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Country Discussion Topics
To add your comments to this topic, click on one of the 'Reply' links below.

Installing Wood Stove and Stove Piping
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Lynn Busby    Posted 12-17-2003 at 07:19:14       [Reply]  [Send Email]
I'm preparing to put a Shenandoah barrel-type wood stove in my 40 x 60 metal-siding shop and need your advice.

1. How far from the wall should I place the stove?
2. I prefer to not go through the roof with the pipe...how can I work it to go out the side? The sides are 12' high. How can I create the right amount of updraft? The pipe hole is located on top of the stove.
3. The shop is insulated with styrofoam panels with reflective paper(about 1"thick). How do I run the piping through it without melting or catching it on fire?
4. Any particular spot I should place the stove to get the most out of the heat?
Thanks, Lynn




Jerry Bliler    Posted 12-17-2003 at 22:17:11       [Reply]  [Send Email]
You will need to get the foam away from the pipe!that foam burns well. I also used a sheet of sheet asbestos to line the wall. Yes I know about asbestos, I am not chewing on it. It is the best fire shield out there and is now hard to get. In it's place now you can use "cement board". Same as is used for flooring. Space it out from the wall so that air can get between the wall and the panel. Air will naturally flow up in the gap, more heat where you want it! If you want, I could send a picture of my setup. I heat a 30 by 40 shed and the stove gets to thumping now and then too!


PatM    Posted 12-17-2003 at 11:57:27       [Reply]  [No Email]
Here's a link to some good info. You need to have Adobe Acrobat reader.

Wood Stove Install Details"

Since you're on the internet try this:

Google search for "wood stove installation"


Salmoneye    Posted 12-17-2003 at 08:23:23       [Reply]  [No Email]
While I really would like to tell you just how to do this, I feel from your questions that you really need some professional help in this installation...

Once you have seen it done, it will be easy for you in the future...

I just do not feel good about helping any more than the following info...

I will tell you that you will need two 90-degree elbows if you want to go through the wall, and for each 90 degree bend you will need to add an extra 3-5 feet in elevation to the pipe in order to compensate for the lack of draft...You will also need a section of insulated pipe to go through the wall or the roof...You would also need a way (usually brackets) to hold the pipe off the outside wall at a suitable distance...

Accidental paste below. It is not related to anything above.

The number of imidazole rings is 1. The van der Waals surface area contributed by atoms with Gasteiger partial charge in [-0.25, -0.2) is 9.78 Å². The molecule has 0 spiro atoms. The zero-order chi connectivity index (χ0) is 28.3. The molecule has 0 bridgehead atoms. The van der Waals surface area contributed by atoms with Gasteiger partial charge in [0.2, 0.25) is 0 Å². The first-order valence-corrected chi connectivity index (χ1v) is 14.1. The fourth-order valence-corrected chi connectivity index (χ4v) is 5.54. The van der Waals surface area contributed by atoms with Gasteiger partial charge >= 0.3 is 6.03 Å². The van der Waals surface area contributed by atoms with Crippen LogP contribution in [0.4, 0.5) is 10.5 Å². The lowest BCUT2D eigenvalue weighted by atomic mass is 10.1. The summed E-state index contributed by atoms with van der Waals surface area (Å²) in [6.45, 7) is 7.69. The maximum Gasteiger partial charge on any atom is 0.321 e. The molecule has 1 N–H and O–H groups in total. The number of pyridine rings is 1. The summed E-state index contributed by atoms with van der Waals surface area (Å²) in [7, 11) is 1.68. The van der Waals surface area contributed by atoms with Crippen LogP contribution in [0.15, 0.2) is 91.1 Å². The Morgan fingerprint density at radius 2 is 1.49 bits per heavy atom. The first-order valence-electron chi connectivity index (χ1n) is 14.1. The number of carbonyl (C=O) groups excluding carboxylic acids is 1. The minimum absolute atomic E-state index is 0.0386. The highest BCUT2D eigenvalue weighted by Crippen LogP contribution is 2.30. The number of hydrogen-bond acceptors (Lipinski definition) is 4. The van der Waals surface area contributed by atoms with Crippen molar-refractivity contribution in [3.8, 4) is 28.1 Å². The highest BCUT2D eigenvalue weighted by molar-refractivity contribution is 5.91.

If I were installing I would make the run straight through the roof and save stack height...

Rule of thump is take the length of the stove and multiply by at least 3 (usually 4-5 times the stove length for a good draw) for a straight vertical run of pipe and then add 3-5 feet in height for every 90 degree bend...


HA!    Posted 12-17-2003 at 11:26:19       [Reply]  [No Email]
Rule of thump ---- hahahahaa! I've had a wood stove thumpin before! Too much dry wood too soon, on too hot of coals while I was too cold! Couldn't resist there old Sam & I. Mike D.


TimV    Posted 12-17-2003 at 08:06:17       [Reply]  [No Email]
Lynn: Without knowing where you live, and by extension, the local codes, it's hard to say. However, the "right way" would be to use triple-wall pipe and a "thimble" (basically a tube within a tube, with an air gap seperating the two) to go through the wall. This is also expensive--triple-wall will run $50-$75 for a 3' section. Ideally, the flue should exit above the roofline. I'd put the stove at least 2' away from the wall, and 3' is probably better.


deadcarp    Posted 12-17-2003 at 15:05:11       [Reply]  [No Email]
yeah offhand i'd go 3 feet away from a wall, near the biggest window, (coldest part of any room) go straight up with the pipe, use screwed-together black stovepipe til i got within about 3 feet of the ceiling and then that insulated stainless stuff for the very top, then end that 3 feet above any roof within 12 feet. with that setup, just get a good fire going and rap on the pipe to clean it. all the fly ash will drop back into the fire and burn once it gets hot enough.


now you can use a damper if you want - i think they're a hazard and a waste of time so never use them. the draft is the throttle plain and simple. sure more air means a hotter fire, less air cools it down but why would anyone choke off the top of a fire?


btw if you toss too much oil or rubber or something silly in there & it starts thumping, don't panic and try to put it out. it's gasping and needs more air - open the door a crack and keep an eye on it for a minute - once it heats the pipe up it'll settle down - trust me :)



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